Peter Thiel is the founder of PayPal and the first angel investor in something called ‘The Facebook’ - needless to say he’s done pretty well in the financial world. Thiel is staunchly libertarian and preaches against conformity, believing firmly that no two great ideas are alike. On radio this morning, the author of the new book 'Zero to One' spoke with Glenn about trouble on Apple's horizon and why he doesn't have a problem with monopolies.
"It had an enormous run of innovation under Jobs for decades and decades. But it's hard to maintain innovation when you get that big when you're making $150 billion a year from selling i Phones. It's hard to come up with any new vertical to compete with it. It has the same problem any of these large companies have. Companies get bureaucratic. They get stagnant," Thiel said.
"Tim Cook is doing as good a job as he can filling impossibly large shoes, but often, the innovation is driven by the founders. The founders are important. They set the tone of these companies, and once they leave, it's often hard for that to persevere. It's sort of an analogy I draw, and maybe it's overdone, with the founders of companies and the founders of our country. When you found something, you have tremendous freedom. You can sort of set up all the parameters, and then often the people who come afterwards have much less ability to change things or you're sort of caught up in these structures," he added.
"There's always a degree to which if you're too doctrinaire, you've lost something. Of course, if you've forgotten about it, you've lost something too. So you always have to be somewhere in between," he said.
Thiel also said that he has no problem with monopolies, as companies should have unique and innovative ideas.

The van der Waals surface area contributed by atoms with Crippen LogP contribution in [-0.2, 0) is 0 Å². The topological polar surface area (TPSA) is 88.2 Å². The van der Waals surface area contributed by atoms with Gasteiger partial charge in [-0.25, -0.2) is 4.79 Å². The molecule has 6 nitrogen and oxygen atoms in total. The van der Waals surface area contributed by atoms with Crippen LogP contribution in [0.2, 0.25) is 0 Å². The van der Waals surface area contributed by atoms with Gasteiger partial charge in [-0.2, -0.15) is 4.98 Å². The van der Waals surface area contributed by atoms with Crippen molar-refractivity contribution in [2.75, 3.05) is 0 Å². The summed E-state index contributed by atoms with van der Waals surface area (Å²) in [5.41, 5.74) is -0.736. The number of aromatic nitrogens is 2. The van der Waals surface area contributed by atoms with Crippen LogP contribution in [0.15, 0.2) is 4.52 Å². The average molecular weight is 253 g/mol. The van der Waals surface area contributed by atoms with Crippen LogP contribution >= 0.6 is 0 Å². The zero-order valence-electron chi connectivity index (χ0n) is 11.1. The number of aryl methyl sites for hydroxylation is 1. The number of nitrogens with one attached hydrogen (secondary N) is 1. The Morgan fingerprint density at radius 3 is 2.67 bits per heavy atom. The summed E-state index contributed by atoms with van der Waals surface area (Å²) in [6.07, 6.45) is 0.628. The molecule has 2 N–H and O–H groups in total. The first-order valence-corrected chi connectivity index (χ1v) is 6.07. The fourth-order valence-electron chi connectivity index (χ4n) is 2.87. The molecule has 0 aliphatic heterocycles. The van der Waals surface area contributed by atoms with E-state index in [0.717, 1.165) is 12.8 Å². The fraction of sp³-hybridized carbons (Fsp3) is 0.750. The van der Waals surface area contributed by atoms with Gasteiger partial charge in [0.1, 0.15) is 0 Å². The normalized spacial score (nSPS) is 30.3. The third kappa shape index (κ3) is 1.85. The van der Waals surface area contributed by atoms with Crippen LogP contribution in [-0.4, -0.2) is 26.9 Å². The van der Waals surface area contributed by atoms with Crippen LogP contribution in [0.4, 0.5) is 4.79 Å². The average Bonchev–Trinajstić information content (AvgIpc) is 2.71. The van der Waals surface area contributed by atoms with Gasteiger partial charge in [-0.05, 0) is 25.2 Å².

"You have to always distinguish -- two different versions of this. One as advice to someone who is an entrepreneur or a founder, someone who is starting something, and there's always the question about society. That, if you're starting a business, you want to have a monopoly. You want to be doing something where it's one of a kind. You don't want to have the fourth online pet food company. You don't want to have the tenth thin-film solar panel company. You don't want to be opening the 1,000th restaurant here in Dallas. You want to be doing something that if you were not doing it, nobody would," Thiel said.
" I think it's bad if these monopolies are static like in the Parker Brothers board game where they become toll collectors like a troll on a bridge. And I think they become static in fact when they are regulated. When the government gets involved, it often ends up backing the monopolies in one way or another. So the Post Office is a bad monopoly. Comcast has problems."
"But I think in technology, the monopolies are not permanent. They last for a few decades. You have a great run. That's the reward you get for coming up with something new."